If you don't get lucky, you lost a negligible amount of money that is essentially irrelevant to you. If you're a poker player, these types of hands would be the "suited connectors" and "small pocket pairs." Strong players particularly love these hands because they know how to maximize their value while keeping levels of commitment small.
The long-term view is that taking small and affordable risks for a potentially big payout is often a wise move.
In the case above, one is not relying on luck, but simply opening themselves up to the possibility of it occurring in his/her favor.
A perfect real-life example would be sending a cold email to someone you're dying to meet or auditioning for that band you wanted to join.
If either of the examples don't work out above, you essentially lost nothing (perhaps for a bit of self-esteem). But then again, you approached those opportunities as ones ones of mere chance. You have basically nothing to lose and everything to gain. I can't imagine a better opportunity based solely on potential ROI.
These low-risk/high-reward ("long-shot") circumstances arise rather frequently - but we either overlook them or figure that because they are unlikely to materialize into anything, they're not worth going for. We tell ourselves that we shouldn't bother and to just keep our heads down to continue the status quo.
Luck is about seeing the world opportunistically and optimistically as a sandbox - with an infinite amount of continuously-replenishing coincidences and opportunities to utilize to one's own benefit.
Go back to my original example of people who claim to always have bad luck.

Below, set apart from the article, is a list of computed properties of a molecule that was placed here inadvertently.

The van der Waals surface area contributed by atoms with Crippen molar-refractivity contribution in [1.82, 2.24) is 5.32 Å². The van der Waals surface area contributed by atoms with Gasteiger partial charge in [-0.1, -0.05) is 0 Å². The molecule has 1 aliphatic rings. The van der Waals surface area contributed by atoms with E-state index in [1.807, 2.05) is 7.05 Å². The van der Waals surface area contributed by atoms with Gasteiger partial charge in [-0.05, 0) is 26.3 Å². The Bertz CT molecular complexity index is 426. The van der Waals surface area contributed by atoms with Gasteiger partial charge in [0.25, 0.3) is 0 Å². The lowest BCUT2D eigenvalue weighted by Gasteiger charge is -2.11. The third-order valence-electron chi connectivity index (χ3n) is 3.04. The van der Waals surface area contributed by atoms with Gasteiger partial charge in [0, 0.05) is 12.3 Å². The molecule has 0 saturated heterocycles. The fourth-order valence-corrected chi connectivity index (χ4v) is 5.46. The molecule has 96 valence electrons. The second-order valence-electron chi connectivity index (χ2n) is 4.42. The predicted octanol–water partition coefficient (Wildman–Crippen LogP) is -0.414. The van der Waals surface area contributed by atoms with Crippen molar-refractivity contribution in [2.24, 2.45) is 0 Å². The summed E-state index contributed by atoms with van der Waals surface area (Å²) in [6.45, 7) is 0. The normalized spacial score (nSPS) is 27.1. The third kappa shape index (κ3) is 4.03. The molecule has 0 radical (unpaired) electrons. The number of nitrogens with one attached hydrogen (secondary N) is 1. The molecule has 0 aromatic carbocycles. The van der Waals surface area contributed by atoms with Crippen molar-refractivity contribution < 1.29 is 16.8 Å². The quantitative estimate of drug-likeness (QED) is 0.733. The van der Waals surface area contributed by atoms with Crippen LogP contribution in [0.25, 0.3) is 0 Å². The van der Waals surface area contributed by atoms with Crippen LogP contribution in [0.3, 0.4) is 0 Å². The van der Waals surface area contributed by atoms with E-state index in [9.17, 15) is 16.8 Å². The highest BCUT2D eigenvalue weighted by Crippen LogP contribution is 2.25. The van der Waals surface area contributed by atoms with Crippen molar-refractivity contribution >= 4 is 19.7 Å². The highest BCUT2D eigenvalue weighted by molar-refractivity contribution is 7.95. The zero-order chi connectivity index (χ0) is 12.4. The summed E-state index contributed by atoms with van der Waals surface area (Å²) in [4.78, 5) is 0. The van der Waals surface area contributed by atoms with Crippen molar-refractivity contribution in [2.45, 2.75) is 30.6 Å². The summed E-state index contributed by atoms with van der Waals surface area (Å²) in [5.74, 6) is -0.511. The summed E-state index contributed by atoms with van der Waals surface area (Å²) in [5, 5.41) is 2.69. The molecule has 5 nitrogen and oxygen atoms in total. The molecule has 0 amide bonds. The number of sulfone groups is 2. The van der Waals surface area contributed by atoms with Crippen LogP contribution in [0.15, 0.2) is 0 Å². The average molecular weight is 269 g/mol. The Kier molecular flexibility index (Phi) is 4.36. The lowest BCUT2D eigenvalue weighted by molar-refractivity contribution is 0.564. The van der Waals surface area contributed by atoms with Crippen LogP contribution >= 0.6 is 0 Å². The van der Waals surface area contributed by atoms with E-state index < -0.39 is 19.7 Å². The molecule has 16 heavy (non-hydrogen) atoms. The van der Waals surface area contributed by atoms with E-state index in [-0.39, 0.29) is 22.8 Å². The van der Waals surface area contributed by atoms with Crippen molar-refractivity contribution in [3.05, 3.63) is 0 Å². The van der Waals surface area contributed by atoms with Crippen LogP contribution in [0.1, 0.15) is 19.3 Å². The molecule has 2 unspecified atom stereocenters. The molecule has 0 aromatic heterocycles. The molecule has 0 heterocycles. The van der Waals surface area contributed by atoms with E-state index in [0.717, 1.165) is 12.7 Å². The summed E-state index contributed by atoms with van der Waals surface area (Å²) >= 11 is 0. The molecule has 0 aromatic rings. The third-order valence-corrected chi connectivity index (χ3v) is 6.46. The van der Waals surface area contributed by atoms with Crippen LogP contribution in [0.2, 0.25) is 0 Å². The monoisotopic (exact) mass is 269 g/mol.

Is it bad luck? Bad decision-making? Most likely, it's a bad attitude/outlook on life.
It's refusing to accept responsibility for one's own shortcomings and mistakes.
It's surrounding oneself with the wrong people.
It's not taking those good little risks just to see what happens.
Whether you believe in the law of attraction or not, there is a lot of proof that whatever energy you hold inside of you manifests itself into reality.
There's a reason that terminally-ill patients are told by doctors to remain positive. Or that it is harmful to use self-deprecating humor.
I'm not foolish enough to say that "thinking happy thoughts" is the magic answer to all of your problems and success beyond your wildest dreams.
But aside from extreme events and your circumstances at birth, luck will inevitably even out in the end. The universe is indifferent and doesn't purposely favor one average person over another.
So why is it that some people receive more luck than others?
Those that end up having good luck are not random recipients. They skillfully construct their circumstances with a positive mindset to maximize their potential for capturing seemingly random yet beneficial opportunities.
Only with the right attitude and open eyes can one be receptive to the possibilities that appear to arise by chance.
If you have a bad attitude, you may be keeping amazing opportunities away; either by repelling them or merely thinking too negatively to notice them being presented to you.
How have you used luck as a catalyst to your success? Please comment below.